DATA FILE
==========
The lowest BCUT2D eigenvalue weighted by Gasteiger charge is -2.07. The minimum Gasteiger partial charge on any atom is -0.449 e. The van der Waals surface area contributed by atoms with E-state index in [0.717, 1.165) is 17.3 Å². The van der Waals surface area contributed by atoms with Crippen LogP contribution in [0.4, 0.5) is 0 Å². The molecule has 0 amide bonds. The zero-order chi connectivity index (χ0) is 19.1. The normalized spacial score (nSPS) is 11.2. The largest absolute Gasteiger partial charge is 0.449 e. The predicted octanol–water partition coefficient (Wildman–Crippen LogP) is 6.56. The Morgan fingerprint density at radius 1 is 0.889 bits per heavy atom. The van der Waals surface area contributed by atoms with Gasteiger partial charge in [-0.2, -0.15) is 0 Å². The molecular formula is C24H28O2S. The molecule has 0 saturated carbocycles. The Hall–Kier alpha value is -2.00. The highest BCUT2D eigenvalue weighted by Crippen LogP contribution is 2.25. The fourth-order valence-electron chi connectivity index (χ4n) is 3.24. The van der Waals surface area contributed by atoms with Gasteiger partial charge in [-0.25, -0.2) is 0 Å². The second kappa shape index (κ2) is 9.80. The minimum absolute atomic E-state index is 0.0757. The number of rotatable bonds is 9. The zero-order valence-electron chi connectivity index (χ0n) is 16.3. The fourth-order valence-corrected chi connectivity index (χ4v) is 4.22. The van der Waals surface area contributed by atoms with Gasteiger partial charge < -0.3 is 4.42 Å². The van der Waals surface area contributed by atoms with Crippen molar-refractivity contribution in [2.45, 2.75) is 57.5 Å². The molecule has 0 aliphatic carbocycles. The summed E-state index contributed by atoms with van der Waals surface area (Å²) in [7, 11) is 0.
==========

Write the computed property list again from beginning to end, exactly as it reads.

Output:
The lowest BCUT2D eigenvalue weighted by Gasteiger charge is -2.07. The minimum Gasteiger partial charge on any atom is -0.449 e. The van der Waals surface area contributed by atoms with E-state index in [0.717, 1.165) is 17.3 Å². The van der Waals surface area contributed by atoms with Crippen LogP contribution in [0.4, 0.5) is 0 Å². The molecule has 0 amide bonds. The zero-order chi connectivity index (χ0) is 19.1. The normalized spacial score (nSPS) is 11.2. The largest absolute Gasteiger partial charge is 0.449 e. The predicted octanol–water partition coefficient (Wildman–Crippen LogP) is 6.56. The Morgan fingerprint density at radius 1 is 0.889 bits per heavy atom. The van der Waals surface area contributed by atoms with Gasteiger partial charge in [-0.2, -0.15) is 0 Å². The molecular formula is C24H28O2S. The molecule has 0 saturated carbocycles. The Hall–Kier alpha value is -2.00. The highest BCUT2D eigenvalue weighted by Crippen LogP contribution is 2.25. The fourth-order valence-electron chi connectivity index (χ4n) is 3.24. The van der Waals surface area contributed by atoms with Gasteiger partial charge in [-0.25, -0.2) is 0 Å². The second kappa shape index (κ2) is 9.80. The minimum absolute atomic E-state index is 0.0757. The number of rotatable bonds is 9. The zero-order valence-electron chi connectivity index (χ0n) is 16.3. The fourth-order valence-corrected chi connectivity index (χ4v) is 4.22. The van der Waals surface area contributed by atoms with Gasteiger partial charge < -0.3 is 4.42 Å². The van der Waals surface area contributed by atoms with Crippen molar-refractivity contribution in [2.45, 2.75) is 57.5 Å². The molecule has 0 aliphatic carbocycles. The summed E-state index contributed by atoms with van der Waals surface area (Å²) in [7, 11) is 0.